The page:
Wednesday, April 30, 2008

The Parable of Ted Durgeon

Last Monday night our family gathered for family home evening. Gathered is a not an all together accurate way of describing how our family assembled for our weekly night of togetherness, since what preceded our gathering when something like this:

Okay, kids! It’s time for family night!
(Groan of agony from teenager)
Can I go on the computer for a few minutes first?
I’m already on the computer!
Not any more we’re having family night. So get off. It’s my turn.
Dad, lemme just finish this text.
(Screams from two toddlers running up and down the hallway)
Why do we even do this. Mitch’s family doesn’t. And why did you have to have so many kids? You got it right the first time when you had me. You should have stopped then.
Has anyone seen my biology folder?
I want to sing snow man
Why do you love that song so much? We live in Florida. You’ve never seen a snowman.
No, you’ve never seen a snow man!
I’ve got to find that biology folder.
If I don’t go on Webkinz my pet giraffe is going to die.
I want snow man!
Snow man!
Don’t sit there, that’s my spot.
Seriously, who stole my biology folder?
Come on, let’s just get this over with!
Who farted?
Welcome, everyone to family night.

I think you get the picture. But despite a fair amount of opposition, our family did gather for a night of family home evening. To imagine our family at this point all sitting upright on unstained and unbroken living room furniture quietly listening to a gripping lesson, complete with laminated cutesy figurines to draw in the youngest members of our family, would stroke my ego as a parent, but would be far from the truth. What actually happened was that when we gathered for family night, the chaos in our home gathered with us, making it a noisy, obnoxious frustrating affair, and the perfect setting for our family to hear the parable of Ted Durgeon.

When Christ taught his apostles, he made sure that the setting allowed for him to teach well, and for his words to be absorbed into the minds and hearts of his disciples. Our setting didn’t exactly fit that profile, but my husband had a lesson and it was time to get started, and so he asked the general question, "Does anyone remember the story of Ted Durgeon in the New Testament?"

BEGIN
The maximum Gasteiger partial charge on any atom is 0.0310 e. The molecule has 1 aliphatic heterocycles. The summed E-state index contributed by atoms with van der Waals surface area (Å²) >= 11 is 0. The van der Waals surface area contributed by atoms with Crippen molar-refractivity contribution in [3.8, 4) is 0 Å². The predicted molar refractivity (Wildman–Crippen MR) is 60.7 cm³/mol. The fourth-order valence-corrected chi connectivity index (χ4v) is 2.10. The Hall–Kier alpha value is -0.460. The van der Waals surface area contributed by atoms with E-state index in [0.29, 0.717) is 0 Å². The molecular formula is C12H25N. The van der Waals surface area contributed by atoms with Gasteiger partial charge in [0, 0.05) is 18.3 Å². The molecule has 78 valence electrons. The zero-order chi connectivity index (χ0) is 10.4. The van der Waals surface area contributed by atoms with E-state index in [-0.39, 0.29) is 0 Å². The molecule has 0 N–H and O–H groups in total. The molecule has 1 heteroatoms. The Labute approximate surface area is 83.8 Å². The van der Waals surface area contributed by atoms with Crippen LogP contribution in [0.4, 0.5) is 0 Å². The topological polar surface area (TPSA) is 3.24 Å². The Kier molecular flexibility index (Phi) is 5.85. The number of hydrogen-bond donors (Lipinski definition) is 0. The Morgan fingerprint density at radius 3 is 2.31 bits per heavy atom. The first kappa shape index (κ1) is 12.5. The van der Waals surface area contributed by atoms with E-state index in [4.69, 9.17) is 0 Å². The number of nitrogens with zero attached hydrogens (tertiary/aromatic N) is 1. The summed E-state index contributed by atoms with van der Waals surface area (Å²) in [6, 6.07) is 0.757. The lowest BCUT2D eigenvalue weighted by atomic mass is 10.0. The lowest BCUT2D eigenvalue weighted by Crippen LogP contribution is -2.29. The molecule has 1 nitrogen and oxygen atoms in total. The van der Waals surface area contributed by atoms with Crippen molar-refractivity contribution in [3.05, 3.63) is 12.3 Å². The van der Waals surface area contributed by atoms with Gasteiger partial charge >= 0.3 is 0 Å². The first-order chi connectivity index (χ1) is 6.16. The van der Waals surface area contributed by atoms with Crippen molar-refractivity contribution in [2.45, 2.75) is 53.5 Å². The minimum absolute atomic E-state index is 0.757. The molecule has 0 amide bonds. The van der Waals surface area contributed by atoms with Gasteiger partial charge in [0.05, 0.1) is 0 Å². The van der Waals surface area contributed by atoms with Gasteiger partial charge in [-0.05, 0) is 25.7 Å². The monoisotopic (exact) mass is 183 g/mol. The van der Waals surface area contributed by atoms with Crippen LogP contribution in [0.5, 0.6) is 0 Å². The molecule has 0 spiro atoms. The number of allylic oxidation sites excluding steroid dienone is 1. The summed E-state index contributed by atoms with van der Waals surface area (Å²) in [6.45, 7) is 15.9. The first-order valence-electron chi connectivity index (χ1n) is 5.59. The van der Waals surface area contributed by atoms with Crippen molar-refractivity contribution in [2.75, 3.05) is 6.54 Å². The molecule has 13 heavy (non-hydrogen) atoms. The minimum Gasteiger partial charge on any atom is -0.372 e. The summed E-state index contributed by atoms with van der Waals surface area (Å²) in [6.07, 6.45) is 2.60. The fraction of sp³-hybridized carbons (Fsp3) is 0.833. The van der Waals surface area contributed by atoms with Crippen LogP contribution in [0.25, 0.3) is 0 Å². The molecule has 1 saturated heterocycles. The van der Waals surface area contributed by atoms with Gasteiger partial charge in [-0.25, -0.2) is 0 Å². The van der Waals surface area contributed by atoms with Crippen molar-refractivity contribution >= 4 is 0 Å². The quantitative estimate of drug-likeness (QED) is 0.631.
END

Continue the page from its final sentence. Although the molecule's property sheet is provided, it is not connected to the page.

Sitting forward on our couch to give our two-year old room to crawl behind me, I pondered my husband’s question. Ted Durgeon? Was there really a Ted in the Bible? It didn’t sound like the place you’d find a Ted. Ted in accounting. Ted in customer service. But Ted in the Bible?
That’s when, through the confusion and chaos, I heard my ten year old say, "Yes, Dad. We learned about the parable of the ten virgins in Primary.

Ten Virgins, I thought. That makes a lot more sense.

Okay, despite the nonexistence of a parable about a guy named Ted, I still feel there is something to learn from our experience, and here it is: even the worst family home evening is better that no family home evening. Why, you ask? Lemme splain.

Yes, my husband’s lesson was highly forgettable and refreshments were a tad stale, but here’s why Ted’s important. After the younger ones had scrambled off to the kitchen, my older kids and I stayed there, and we started talking. The conversation ranged from funny things we’d seen on television to recent drama at their high school. It was nothing earth shattering. No vows of chastity were sworn. No oaths against drug consumption taken. But what did happen is we talked, and that talking led to laughing, which led to good night hugs and I love you’s. It was good stuff, and it wouldn’t have happened if we hadn’t gathered together. So what is the moral of the parable of Ted Durgeon? Simple. It’s that we should have family home evening, even bad ones, because when we do, even if we’re not hearing what we’re supposed to be hearing, we’re still together, and that is a good thing.


Rebecca Talley said...

Been there, done that, got the t-shirt.

Terri Ferran said...

We're supposed to get t-shirts?